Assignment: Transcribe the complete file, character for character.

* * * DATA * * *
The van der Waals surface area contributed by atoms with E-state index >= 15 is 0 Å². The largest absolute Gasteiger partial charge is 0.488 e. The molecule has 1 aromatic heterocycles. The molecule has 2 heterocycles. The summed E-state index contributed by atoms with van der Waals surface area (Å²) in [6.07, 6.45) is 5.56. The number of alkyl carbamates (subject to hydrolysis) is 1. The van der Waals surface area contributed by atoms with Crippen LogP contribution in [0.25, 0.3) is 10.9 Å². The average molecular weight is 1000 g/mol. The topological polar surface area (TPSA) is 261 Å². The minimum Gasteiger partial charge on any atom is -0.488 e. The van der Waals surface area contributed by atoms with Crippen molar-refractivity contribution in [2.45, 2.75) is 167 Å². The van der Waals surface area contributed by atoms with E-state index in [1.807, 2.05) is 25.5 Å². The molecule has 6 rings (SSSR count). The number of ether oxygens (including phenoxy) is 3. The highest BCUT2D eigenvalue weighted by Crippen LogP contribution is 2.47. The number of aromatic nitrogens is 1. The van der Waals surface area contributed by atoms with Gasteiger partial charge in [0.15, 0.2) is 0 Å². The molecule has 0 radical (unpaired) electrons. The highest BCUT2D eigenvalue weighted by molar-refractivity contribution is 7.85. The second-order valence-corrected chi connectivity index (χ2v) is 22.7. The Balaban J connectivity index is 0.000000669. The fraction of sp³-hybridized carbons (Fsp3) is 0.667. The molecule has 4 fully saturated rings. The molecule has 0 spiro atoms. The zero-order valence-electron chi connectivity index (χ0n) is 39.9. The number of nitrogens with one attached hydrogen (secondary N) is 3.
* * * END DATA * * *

The van der Waals surface area contributed by atoms with E-state index >= 15 is 0 Å². The largest absolute Gasteiger partial charge is 0.488 e. The molecule has 1 aromatic heterocycles. The molecule has 2 heterocycles. The summed E-state index contributed by atoms with van der Waals surface area (Å²) in [6.07, 6.45) is 5.56. The number of alkyl carbamates (subject to hydrolysis) is 1. The van der Waals surface area contributed by atoms with Crippen LogP contribution in [0.25, 0.3) is 10.9 Å². The average molecular weight is 1000 g/mol. The topological polar surface area (TPSA) is 261 Å². The minimum Gasteiger partial charge on any atom is -0.488 e. The van der Waals surface area contributed by atoms with Crippen molar-refractivity contribution in [2.45, 2.75) is 167 Å². The van der Waals surface area contributed by atoms with E-state index in [1.807, 2.05) is 25.5 Å². The molecule has 6 rings (SSSR count). The number of ether oxygens (including phenoxy) is 3. The highest BCUT2D eigenvalue weighted by Crippen LogP contribution is 2.47. The number of aromatic nitrogens is 1. The van der Waals surface area contributed by atoms with Gasteiger partial charge in [0.15, 0.2) is 0 Å². The molecule has 0 radical (unpaired) electrons. The highest BCUT2D eigenvalue weighted by molar-refractivity contribution is 7.85. The second-order valence-corrected chi connectivity index (χ2v) is 22.7. The Balaban J connectivity index is 0.000000669. The fraction of sp³-hybridized carbons (Fsp3) is 0.667. The molecule has 4 fully saturated rings. The molecule has 0 spiro atoms. The zero-order valence-electron chi connectivity index (χ0n) is 39.9. The number of nitrogens with one attached hydrogen (secondary N) is 3.